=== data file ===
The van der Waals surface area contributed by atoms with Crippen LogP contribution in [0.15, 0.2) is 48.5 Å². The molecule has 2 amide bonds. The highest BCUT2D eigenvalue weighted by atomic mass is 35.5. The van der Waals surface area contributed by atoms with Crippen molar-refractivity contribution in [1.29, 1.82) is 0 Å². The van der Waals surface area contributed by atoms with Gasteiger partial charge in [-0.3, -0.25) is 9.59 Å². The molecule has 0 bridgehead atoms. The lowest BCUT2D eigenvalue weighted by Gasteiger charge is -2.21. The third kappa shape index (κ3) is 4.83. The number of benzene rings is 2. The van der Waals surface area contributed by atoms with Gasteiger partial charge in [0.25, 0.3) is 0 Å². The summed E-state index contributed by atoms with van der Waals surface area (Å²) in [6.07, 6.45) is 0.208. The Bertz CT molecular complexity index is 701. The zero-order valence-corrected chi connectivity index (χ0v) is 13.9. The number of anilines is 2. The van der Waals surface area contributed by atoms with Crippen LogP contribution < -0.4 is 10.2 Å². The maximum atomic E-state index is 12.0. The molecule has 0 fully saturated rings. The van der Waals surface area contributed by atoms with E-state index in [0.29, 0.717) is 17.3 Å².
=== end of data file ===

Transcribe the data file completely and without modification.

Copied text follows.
The van der Waals surface area contributed by atoms with Crippen LogP contribution in [0.15, 0.2) is 48.5 Å². The molecule has 2 amide bonds. The highest BCUT2D eigenvalue weighted by atomic mass is 35.5. The van der Waals surface area contributed by atoms with Crippen molar-refractivity contribution in [1.29, 1.82) is 0 Å². The van der Waals surface area contributed by atoms with Gasteiger partial charge in [-0.3, -0.25) is 9.59 Å². The molecule has 0 bridgehead atoms. The lowest BCUT2D eigenvalue weighted by Gasteiger charge is -2.21. The third kappa shape index (κ3) is 4.83. The number of benzene rings is 2. The van der Waals surface area contributed by atoms with Gasteiger partial charge in [0.25, 0.3) is 0 Å². The summed E-state index contributed by atoms with van der Waals surface area (Å²) in [6.07, 6.45) is 0.208. The Bertz CT molecular complexity index is 701. The zero-order valence-corrected chi connectivity index (χ0v) is 13.9. The number of anilines is 2. The van der Waals surface area contributed by atoms with Crippen LogP contribution < -0.4 is 10.2 Å². The maximum atomic E-state index is 12.0. The molecule has 0 fully saturated rings. The van der Waals surface area contributed by atoms with E-state index in [0.29, 0.717) is 17.3 Å².